Thursday, March 16, 2017
The burgundy, beige and gold log cabin quilt with each block radiating out from a golden wheat field has been assembled over many months by a core of 12 volunteers led by Nancy Grundy. As she has for the past several years, Grundy will co-ordinate the quilt display at the farm show, focusing in 2017 on heritage creations.
According to Grundy, in early Nov. 2016, ladies met and began to sew the individual log cabin blocks. She sewed them together, with help from Pauline Farey and Joanne Hunter, who put on the border and binding.
All of the fabric was donated by Ruth Liscumb at Flair with Fabrics in Chesterville, and Pauline Clarke from 3 Dogs Quilting in North Gower did the quilting with her long arm quilting machine.
“We decided on the log cabin as it is an older pattern; normally the centre should be red to represent the hearth of the home, but we chose a golden colour to represent the golden wheat fields,” Grundy explained. “The centre of the pattern also represents the centre of the farm radiating out into the community. Pauline chose gold thread to represent the grain crops, and a pattern that has leaves and sprouts for the wheat sheaves and vines.”
In addition, the large stone fence pays tribute to the hard work of forefathers clearing the land and creating the stone fences throughout the area.
“All the ladies’ names who helped or worked on the quilt are handwritten on the stones,” Grundy said. “The landscape was hand-appliqued on to the back of the quilt. The name of the quilt is ‘Farmer’s Joy.’ It is a joy to be a farmer and it was a joy for us to create this priceless commemorative quilt.”
The display will be held in the front exhibit halls along with 4-H projects and antiques organized by Vintage Iron & Traditions of Eastern Ontario. This year, one hall has been reserved for the 90th celebration, with a focus on live fiddle music and step dancing, local food, farm-themed bingo, the president’s Cookie Contest, and much more.
The quilt will fit a king-sized bed. It’s reversible, with the flip side featuring a 40-by-40-inch appliqued landscape encompassing both the old and new logos of the farm show and the Ottawa Valley Seed Growers Association which has sponsored it since 1927, back when it started in Renfrew County as a rotating seed competition and exhibition.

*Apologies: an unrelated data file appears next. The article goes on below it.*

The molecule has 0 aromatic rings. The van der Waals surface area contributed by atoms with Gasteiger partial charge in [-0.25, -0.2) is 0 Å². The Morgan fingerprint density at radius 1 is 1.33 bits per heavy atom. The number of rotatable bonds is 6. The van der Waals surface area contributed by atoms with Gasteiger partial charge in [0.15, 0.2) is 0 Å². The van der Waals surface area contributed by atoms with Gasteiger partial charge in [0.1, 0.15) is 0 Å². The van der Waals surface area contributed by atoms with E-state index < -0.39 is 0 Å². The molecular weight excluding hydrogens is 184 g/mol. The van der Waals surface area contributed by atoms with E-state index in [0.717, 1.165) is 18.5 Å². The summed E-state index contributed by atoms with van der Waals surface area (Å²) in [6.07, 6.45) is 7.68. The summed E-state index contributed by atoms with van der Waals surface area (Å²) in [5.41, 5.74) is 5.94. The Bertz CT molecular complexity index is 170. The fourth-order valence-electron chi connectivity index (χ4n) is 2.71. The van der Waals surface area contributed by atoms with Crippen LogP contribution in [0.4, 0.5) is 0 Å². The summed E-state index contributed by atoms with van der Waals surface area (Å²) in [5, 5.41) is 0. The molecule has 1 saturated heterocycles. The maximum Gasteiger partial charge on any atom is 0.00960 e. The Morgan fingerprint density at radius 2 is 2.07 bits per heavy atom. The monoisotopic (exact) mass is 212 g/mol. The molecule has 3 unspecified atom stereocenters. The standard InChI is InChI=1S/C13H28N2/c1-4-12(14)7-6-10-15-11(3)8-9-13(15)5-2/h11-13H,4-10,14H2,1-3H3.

“The landscape celebrates evolution of the farm show. You can use it on the bed or flip it over and hang it on the wall,” Grundy observed, adding that it’s priceless. “It’s the one and only.”
Friday, March 10, 2017
ENGLISH TRAILER FOR 'VERSAILLES' EPIC TV SERIES SEASON 2 WITH GEORGE BLAGDEN! JASON ISAACS IS THE NEW CAPTAIN IN 'STAR TREK: DISCOVERY' SF SERIES
HIRES JASON ISAACS AS CAPTAIN
Although it has been postponed again, for Borg knows which time, and will now air sometime late summer instead of May, STAR TREK: DISCOVERY new sf series has just drafted its captain! Jason Isaacs will take the helm of Star Fleet's starship Discovery as Captain Lorca opposite Sonequa Martin Green who will be the commander and actually the lead character of the new show which will air on CBS and Netflix around the world. The story will follow the first adventures of the crew at the beginnings of Star Fleet's exploration of space and will also feature Michelle Yeoh as the captain of another Star Fleet Starship. The series will also feature first gay character in a Star Trek series.
Wednesday, March 1, 2017
A LONG CRUISE ON A SHORT STREET
Nobody would pretend that Selma Avenue in Hollywood is one of the great walking streets, nor one of the great places for urban exploration - it runs for about a mile and a half, east/west, between and parallel to Hollywood Boulevard and Sunset Boulevard. But it’s not without interest, because nowhere is.
Back in the day Selma used to a be a place where young men, inspired perhaps by Midnight Cowboy, hung out and plied their trade. There’s still a YMCA in the street, but you can’t stay there these days however much fun it might be. This is John Rechy below on the steps of the First Baptist Church of Hollywood, which has stood on Selma in its present form since 1935.